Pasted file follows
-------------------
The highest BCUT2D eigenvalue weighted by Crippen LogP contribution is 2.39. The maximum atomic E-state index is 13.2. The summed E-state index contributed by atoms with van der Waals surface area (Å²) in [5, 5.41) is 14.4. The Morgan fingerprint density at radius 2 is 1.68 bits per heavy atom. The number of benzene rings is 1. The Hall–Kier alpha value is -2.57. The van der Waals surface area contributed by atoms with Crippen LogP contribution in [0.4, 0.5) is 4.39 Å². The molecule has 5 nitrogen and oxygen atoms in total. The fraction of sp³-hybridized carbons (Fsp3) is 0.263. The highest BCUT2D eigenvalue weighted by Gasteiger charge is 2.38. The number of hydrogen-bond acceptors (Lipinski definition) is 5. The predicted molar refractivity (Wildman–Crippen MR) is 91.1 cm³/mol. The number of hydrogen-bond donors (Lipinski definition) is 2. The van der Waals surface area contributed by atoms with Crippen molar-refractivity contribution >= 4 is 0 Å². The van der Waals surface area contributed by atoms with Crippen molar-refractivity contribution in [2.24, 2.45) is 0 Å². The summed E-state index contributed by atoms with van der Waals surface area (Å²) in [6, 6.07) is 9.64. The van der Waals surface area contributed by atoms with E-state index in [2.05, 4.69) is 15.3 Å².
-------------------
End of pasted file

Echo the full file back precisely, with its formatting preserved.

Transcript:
The highest BCUT2D eigenvalue weighted by Crippen LogP contribution is 2.39. The maximum atomic E-state index is 13.2. The summed E-state index contributed by atoms with van der Waals surface area (Å²) in [5, 5.41) is 14.4. The Morgan fingerprint density at radius 2 is 1.68 bits per heavy atom. The number of benzene rings is 1. The Hall–Kier alpha value is -2.57. The van der Waals surface area contributed by atoms with Crippen LogP contribution in [0.4, 0.5) is 4.39 Å². The molecule has 5 nitrogen and oxygen atoms in total. The fraction of sp³-hybridized carbons (Fsp3) is 0.263. The highest BCUT2D eigenvalue weighted by Gasteiger charge is 2.38. The number of hydrogen-bond acceptors (Lipinski definition) is 5. The predicted molar refractivity (Wildman–Crippen MR) is 91.1 cm³/mol. The number of hydrogen-bond donors (Lipinski definition) is 2. The van der Waals surface area contributed by atoms with Crippen molar-refractivity contribution >= 4 is 0 Å². The van der Waals surface area contributed by atoms with Crippen molar-refractivity contribution in [2.24, 2.45) is 0 Å². The summed E-state index contributed by atoms with van der Waals surface area (Å²) in [6, 6.07) is 9.64. The van der Waals surface area contributed by atoms with E-state index in [2.05, 4.69) is 15.3 Å².